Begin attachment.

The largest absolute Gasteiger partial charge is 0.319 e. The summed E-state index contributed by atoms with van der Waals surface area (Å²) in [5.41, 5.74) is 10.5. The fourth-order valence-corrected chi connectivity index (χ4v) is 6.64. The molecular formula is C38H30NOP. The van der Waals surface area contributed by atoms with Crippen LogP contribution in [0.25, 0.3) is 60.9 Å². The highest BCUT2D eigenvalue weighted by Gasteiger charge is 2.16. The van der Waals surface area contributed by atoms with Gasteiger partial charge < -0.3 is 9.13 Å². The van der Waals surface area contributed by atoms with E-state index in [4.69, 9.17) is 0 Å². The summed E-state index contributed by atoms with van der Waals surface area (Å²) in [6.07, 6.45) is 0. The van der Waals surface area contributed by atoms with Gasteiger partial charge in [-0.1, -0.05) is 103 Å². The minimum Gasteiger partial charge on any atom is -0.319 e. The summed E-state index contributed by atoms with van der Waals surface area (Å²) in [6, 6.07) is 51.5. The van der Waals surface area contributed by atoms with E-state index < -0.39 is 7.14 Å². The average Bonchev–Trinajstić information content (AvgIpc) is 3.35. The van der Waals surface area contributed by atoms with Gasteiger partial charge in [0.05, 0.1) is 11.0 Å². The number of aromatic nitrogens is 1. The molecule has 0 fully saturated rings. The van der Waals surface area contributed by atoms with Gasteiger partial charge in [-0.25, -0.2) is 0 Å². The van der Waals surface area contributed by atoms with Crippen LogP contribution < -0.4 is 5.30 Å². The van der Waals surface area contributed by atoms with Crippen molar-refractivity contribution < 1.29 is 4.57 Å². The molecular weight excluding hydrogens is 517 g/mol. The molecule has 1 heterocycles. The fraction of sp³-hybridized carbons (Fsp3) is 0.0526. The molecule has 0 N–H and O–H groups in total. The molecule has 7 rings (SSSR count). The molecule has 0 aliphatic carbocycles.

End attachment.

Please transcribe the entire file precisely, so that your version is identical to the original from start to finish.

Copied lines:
The largest absolute Gasteiger partial charge is 0.319 e. The summed E-state index contributed by atoms with van der Waals surface area (Å²) in [5.41, 5.74) is 10.5. The fourth-order valence-corrected chi connectivity index (χ4v) is 6.64. The molecular formula is C38H30NOP. The van der Waals surface area contributed by atoms with Crippen LogP contribution in [0.25, 0.3) is 60.9 Å². The highest BCUT2D eigenvalue weighted by Gasteiger charge is 2.16. The van der Waals surface area contributed by atoms with Gasteiger partial charge < -0.3 is 9.13 Å². The van der Waals surface area contributed by atoms with E-state index in [4.69, 9.17) is 0 Å². The summed E-state index contributed by atoms with van der Waals surface area (Å²) in [6.07, 6.45) is 0. The van der Waals surface area contributed by atoms with Gasteiger partial charge in [-0.1, -0.05) is 103 Å². The minimum Gasteiger partial charge on any atom is -0.319 e. The summed E-state index contributed by atoms with van der Waals surface area (Å²) in [6, 6.07) is 51.5. The van der Waals surface area contributed by atoms with E-state index < -0.39 is 7.14 Å². The average Bonchev–Trinajstić information content (AvgIpc) is 3.35. The van der Waals surface area contributed by atoms with Gasteiger partial charge in [0.05, 0.1) is 11.0 Å². The number of aromatic nitrogens is 1. The molecule has 0 fully saturated rings. The van der Waals surface area contributed by atoms with Gasteiger partial charge in [-0.25, -0.2) is 0 Å². The van der Waals surface area contributed by atoms with Crippen LogP contribution < -0.4 is 5.30 Å². The van der Waals surface area contributed by atoms with Crippen molar-refractivity contribution < 1.29 is 4.57 Å². The molecular weight excluding hydrogens is 517 g/mol. The molecule has 1 heterocycles. The fraction of sp³-hybridized carbons (Fsp3) is 0.0526. The molecule has 0 N–H and O–H groups in total. The molecule has 7 rings (SSSR count). The molecule has 0 aliphatic carbocycles.